That was when I thought of my Daddy. And how much he would have loved this pie. Because when you put enough butter and sugar in anything…..
Tonight I am thankful for hearing my Daddy’s words in my heart just when I needed them. I am grateful for the example he set in loving the cook and appreciating what was put on the plate. He indeed had a grateful heart, and he let my Mama know it. He and I shared an affinity for the sweet things, and I sure do miss bringing him sweet, buttery things that would make him smile.
Hoping you all had a day of sharing all the best stories and of merry memory-making with those you hold dear.
It will be different this year. Again. The empty chairs, the ones not there, it all affects the spirit of the day. The memories both lift us and bring us down. Joy that they were, sadness that they are never to be again.
Sometimes the best way to get through it is to “act as if.” Act as if it’s just another day. Another day to be with each other. To lower the expectations. The demands of our time and energies. To look at the substance over the form.
I am thankful for Leroy, who made the call to cut back on the preparation and dishes served this year. I guess he could tell I didn’t have it in me. Maybe he doesn’t either. No matter.
So this year we won’t have the Norman Rockwell laden table with all of the kinfolk circled round, heads bowed, and everyone sharing a perfectly lovely sentiment about what each is most thankful for. The rosy cheeked cherubs won’t clean their plates, clear their dishes, express extreme gratitude, and then head out to play in the absolutely perfect weather. I mean, they might, but I’m certainly not expecting it. Expectation management, as my Fella would say.
I was raised with my Mama reminding us quite often, “The Lord loves a cheerful giver.” She also ended many a blessing with, “Lord, grant us a grateful heart.” Living with my Mama, almost everyday was Thanksgiving day. She wanted us to find something to be thankful for in the midst of each and every day.
Her and Paul.
We are called by Paul, in the Good Book, to give thanks in all things. On the eve of tomorrow, I look around and I give thanks for the empty chairs–that they matter so much. For all the years they weren’t empty. For all the years I could depend on the ones I love to be sitting right there, no doubt about it. I was loved. I still am, and I give thanks for that too. I give thanks for the empty chairs that are that way only this year. Only tomorrow. The ones that will be filled again soon, once folks return from where they are.
My Aunt and I agreed on this today, when she said, “Our time to celebrate is when we are all together.” It doesn’t have to be a legal holiday, y’all. Celebrate the ones you are with when you are with them. Don’t wait for the calendar to tell you it’s time.
Remember that story about using the fancy china on a regular basis instead of saving it for a “special occasion?” Because everyday is a special occasion of one sort or another. I’m thinking maybe we need to serve turkey and dressing more often. It has made me laugh how when I’ve opened up a can of cranberry sauce throughout the year, my people’s eyes light up, and they automatically think the supper is extra special. (And yes, the stores carry the sauce year round.)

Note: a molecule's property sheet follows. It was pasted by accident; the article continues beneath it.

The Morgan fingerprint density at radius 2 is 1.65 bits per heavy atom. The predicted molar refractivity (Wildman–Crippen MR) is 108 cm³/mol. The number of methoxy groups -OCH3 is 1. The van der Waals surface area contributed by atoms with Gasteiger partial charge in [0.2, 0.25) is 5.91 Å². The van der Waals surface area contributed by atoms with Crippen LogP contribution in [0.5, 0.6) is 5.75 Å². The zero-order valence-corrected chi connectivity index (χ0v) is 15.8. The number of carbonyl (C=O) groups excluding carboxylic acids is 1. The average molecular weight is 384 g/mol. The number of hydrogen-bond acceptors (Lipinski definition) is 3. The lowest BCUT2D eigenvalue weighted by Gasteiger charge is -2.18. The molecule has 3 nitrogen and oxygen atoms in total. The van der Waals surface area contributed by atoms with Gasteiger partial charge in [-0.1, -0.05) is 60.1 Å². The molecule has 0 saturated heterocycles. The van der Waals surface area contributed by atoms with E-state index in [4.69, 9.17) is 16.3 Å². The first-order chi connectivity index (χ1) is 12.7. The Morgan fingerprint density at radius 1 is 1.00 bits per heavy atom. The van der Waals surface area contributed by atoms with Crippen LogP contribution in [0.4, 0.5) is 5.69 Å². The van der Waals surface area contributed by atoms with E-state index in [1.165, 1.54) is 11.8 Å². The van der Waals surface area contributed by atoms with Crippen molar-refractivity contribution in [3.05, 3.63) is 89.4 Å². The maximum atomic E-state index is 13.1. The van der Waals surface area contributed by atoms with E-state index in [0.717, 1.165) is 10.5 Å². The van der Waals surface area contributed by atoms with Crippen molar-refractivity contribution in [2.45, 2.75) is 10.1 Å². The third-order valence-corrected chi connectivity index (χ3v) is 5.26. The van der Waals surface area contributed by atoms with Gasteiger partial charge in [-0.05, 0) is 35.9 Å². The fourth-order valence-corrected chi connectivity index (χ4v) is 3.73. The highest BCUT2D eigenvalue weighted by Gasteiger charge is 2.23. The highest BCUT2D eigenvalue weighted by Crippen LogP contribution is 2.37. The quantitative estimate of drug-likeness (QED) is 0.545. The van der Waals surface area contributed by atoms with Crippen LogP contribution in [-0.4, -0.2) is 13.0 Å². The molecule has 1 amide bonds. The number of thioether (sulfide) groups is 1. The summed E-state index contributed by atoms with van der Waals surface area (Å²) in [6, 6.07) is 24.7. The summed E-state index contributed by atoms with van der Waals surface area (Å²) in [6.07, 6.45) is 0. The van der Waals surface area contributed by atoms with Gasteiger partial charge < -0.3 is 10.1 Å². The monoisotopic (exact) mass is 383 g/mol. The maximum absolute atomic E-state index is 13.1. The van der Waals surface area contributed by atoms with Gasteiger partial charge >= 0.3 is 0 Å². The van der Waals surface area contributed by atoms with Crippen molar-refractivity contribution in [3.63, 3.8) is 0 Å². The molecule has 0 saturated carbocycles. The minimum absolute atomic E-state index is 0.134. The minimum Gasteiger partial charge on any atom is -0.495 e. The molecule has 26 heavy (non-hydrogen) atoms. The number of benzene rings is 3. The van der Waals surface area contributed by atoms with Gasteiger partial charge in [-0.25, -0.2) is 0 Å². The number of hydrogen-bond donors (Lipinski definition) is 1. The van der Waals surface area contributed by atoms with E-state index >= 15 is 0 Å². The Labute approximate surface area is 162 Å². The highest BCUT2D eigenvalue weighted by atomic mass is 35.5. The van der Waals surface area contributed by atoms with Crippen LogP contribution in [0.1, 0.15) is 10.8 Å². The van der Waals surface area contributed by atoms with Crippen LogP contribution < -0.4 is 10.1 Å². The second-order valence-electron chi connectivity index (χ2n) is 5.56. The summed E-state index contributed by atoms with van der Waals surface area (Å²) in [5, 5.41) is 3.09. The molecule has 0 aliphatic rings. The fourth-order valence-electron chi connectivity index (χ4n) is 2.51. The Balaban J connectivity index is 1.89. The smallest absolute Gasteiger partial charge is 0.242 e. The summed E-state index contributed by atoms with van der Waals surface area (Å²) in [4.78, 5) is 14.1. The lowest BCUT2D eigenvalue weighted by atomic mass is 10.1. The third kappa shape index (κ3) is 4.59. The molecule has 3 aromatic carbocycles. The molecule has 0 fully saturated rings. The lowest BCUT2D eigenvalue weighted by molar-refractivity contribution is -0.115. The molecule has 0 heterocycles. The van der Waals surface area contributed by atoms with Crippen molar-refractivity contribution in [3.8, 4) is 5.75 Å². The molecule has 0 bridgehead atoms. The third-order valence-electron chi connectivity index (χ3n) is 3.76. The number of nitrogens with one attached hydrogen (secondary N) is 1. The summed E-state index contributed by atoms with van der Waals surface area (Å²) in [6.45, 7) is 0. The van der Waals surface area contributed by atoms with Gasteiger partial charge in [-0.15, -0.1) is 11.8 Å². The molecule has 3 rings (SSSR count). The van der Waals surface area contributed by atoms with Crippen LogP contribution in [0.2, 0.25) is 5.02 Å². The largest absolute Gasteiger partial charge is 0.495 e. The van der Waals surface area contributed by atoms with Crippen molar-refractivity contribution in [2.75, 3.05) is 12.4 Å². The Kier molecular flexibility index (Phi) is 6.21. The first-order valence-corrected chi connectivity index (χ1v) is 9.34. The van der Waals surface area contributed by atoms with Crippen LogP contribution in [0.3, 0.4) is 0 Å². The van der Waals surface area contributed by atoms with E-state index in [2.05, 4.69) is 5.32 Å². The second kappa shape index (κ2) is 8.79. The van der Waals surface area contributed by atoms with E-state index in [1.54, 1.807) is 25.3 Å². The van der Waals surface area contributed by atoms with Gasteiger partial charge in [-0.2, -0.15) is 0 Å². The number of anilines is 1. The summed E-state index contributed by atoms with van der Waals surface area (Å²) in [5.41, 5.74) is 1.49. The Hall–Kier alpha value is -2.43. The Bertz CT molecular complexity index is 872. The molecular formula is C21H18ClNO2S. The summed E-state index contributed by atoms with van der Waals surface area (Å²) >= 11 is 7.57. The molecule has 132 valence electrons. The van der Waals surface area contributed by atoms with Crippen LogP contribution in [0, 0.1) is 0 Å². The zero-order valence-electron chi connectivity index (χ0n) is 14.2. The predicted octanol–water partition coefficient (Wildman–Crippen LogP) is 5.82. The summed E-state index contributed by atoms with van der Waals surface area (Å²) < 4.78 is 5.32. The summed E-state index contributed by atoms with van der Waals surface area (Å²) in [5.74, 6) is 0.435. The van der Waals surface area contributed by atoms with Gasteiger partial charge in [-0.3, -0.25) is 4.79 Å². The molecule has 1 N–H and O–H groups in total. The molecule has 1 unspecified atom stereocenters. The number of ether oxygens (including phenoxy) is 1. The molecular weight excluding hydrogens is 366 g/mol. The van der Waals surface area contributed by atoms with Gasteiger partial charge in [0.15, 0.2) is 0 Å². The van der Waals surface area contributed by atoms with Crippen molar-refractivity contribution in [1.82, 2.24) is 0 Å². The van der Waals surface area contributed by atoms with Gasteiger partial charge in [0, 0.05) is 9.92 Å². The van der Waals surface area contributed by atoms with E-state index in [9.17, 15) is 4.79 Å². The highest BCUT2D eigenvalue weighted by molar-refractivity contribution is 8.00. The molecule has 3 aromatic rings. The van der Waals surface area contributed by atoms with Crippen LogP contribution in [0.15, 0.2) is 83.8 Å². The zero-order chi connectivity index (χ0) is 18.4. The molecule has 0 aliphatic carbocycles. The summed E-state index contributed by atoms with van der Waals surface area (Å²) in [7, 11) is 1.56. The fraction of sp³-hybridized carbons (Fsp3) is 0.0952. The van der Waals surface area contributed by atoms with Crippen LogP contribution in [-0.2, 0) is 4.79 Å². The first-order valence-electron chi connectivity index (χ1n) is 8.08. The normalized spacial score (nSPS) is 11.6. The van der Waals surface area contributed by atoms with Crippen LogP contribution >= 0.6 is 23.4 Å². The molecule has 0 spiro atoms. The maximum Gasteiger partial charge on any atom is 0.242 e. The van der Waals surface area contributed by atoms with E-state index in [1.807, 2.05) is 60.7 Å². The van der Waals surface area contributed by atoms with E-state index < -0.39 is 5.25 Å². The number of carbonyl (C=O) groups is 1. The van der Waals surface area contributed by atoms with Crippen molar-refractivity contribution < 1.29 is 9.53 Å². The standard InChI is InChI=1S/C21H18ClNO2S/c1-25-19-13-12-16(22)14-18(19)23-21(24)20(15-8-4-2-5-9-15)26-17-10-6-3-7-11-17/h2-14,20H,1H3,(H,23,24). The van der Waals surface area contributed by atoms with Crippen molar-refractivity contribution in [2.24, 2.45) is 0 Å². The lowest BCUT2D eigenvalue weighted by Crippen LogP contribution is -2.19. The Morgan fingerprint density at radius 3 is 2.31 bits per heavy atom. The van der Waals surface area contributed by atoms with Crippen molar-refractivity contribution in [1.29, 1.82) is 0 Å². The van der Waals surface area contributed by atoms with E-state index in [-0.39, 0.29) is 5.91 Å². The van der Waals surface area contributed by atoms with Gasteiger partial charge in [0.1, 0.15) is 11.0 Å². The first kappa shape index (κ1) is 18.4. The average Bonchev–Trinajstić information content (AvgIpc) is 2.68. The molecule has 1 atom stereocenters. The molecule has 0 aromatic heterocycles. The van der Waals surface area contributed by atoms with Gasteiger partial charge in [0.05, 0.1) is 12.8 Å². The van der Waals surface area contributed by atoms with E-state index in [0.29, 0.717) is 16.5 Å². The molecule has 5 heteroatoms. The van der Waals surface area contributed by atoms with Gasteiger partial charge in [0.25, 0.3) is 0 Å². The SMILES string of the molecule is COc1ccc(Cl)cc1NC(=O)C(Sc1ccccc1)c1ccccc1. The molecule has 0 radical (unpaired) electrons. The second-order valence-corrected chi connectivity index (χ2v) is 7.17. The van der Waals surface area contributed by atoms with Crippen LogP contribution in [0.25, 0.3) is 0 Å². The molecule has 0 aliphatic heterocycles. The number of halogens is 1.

Let’s do that, y’all. Let’s practice giving thanks everyday. And keep a can of cranberry sauce in the refrigerator. At all times. Ready to go. To remind folks that every day is Giving Thanks Day.
May you all fill the empty seats with precious memories and light. Today. And Everyday.
For whatever reason, this fall our whole family has watched “Dancing With the Stars” together. We recorded it and waited until Aub was home from college and could watch it together. Thank you, DWTS folks, for making the finale this week, when she was home and we could watch it LIVE–something we never do. #wedonotdocommercialswell It has been a joy for many reasons, among them the age of my children, where we all picked our favorites and enjoyed the competition, and the different personalities of the dancers and pros. But the biggest reason we have so loved this season is, I believe, this has been the kindest and most fun cast of celebrity dancers ever. They built relationships with each other that were such a joy to see. As Aub said tonight, “I want to be friends with them.”
So do I.
Since we spent time watching the finale tonight, as I muted the commercials (why can’t they make those family friendly as well?), I composed some haikus about the evening. As for who won, it was US–my family and all who shared the journey with this fabulous group of people.
Wishing you all something joyful or a good song (might I recommend one from the Back Street Boys?) to get your feet tapping. And if you missed this season, check out some of the showstopping dances on YouTube.
whole season of dance
laughter, tears, and all the feels
Paris train hero
danced his way into our hearts
and learned to love dance
Back Street Boy came back
with steps both strong and graceful
he can sing AND dance
of the Crocodile Hunter
her smile is pure joy
now it is over
only memories remain
thankful for YouTube